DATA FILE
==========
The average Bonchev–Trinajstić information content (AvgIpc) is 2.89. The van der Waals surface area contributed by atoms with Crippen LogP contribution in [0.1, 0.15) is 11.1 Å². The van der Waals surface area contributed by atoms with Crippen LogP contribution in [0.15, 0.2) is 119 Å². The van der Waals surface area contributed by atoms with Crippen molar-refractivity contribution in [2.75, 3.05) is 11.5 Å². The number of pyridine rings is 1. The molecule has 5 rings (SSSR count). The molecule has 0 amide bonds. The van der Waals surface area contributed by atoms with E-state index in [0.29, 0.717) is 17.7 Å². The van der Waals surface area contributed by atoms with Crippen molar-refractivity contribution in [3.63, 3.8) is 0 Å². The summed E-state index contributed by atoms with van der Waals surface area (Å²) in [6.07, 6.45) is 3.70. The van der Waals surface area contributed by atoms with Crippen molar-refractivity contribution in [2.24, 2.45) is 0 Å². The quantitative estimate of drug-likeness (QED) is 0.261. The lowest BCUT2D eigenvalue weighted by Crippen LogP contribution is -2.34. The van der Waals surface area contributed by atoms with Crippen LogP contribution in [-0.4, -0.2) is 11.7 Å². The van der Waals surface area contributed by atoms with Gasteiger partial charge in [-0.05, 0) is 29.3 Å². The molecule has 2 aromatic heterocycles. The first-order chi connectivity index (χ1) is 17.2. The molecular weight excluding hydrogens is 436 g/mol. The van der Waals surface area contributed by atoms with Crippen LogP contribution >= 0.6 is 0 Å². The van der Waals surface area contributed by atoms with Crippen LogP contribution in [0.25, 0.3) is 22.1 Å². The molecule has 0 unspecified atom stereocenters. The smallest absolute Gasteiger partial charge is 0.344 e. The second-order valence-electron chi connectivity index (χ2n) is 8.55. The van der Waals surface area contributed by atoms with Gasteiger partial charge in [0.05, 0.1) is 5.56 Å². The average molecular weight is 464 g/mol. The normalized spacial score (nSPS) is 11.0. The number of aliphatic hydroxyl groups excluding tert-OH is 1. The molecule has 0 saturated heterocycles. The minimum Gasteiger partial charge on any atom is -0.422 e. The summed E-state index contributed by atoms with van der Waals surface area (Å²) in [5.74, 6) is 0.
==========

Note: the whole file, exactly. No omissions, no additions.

The average Bonchev–Trinajstić information content (AvgIpc) is 2.89. The van der Waals surface area contributed by atoms with Crippen LogP contribution in [0.1, 0.15) is 11.1 Å². The van der Waals surface area contributed by atoms with Crippen LogP contribution in [0.15, 0.2) is 119 Å². The van der Waals surface area contributed by atoms with Crippen molar-refractivity contribution in [2.75, 3.05) is 11.5 Å². The number of pyridine rings is 1. The molecule has 5 rings (SSSR count). The molecule has 0 amide bonds. The van der Waals surface area contributed by atoms with E-state index in [0.29, 0.717) is 17.7 Å². The van der Waals surface area contributed by atoms with Crippen molar-refractivity contribution in [3.63, 3.8) is 0 Å². The summed E-state index contributed by atoms with van der Waals surface area (Å²) in [6.07, 6.45) is 3.70. The van der Waals surface area contributed by atoms with Crippen molar-refractivity contribution in [2.24, 2.45) is 0 Å². The quantitative estimate of drug-likeness (QED) is 0.261. The lowest BCUT2D eigenvalue weighted by Crippen LogP contribution is -2.34. The van der Waals surface area contributed by atoms with Crippen LogP contribution in [-0.4, -0.2) is 11.7 Å². The van der Waals surface area contributed by atoms with Gasteiger partial charge in [-0.05, 0) is 29.3 Å². The molecule has 2 aromatic heterocycles. The first-order chi connectivity index (χ1) is 17.2. The molecular weight excluding hydrogens is 436 g/mol. The van der Waals surface area contributed by atoms with Crippen LogP contribution >= 0.6 is 0 Å². The van der Waals surface area contributed by atoms with Crippen LogP contribution in [0.25, 0.3) is 22.1 Å². The molecule has 0 unspecified atom stereocenters. The smallest absolute Gasteiger partial charge is 0.344 e. The second-order valence-electron chi connectivity index (χ2n) is 8.55. The van der Waals surface area contributed by atoms with Gasteiger partial charge in [0.05, 0.1) is 5.56 Å². The average molecular weight is 464 g/mol. The normalized spacial score (nSPS) is 11.0. The number of aliphatic hydroxyl groups excluding tert-OH is 1. The molecule has 0 saturated heterocycles. The minimum Gasteiger partial charge on any atom is -0.422 e. The summed E-state index contributed by atoms with van der Waals surface area (Å²) in [5.74, 6) is 0.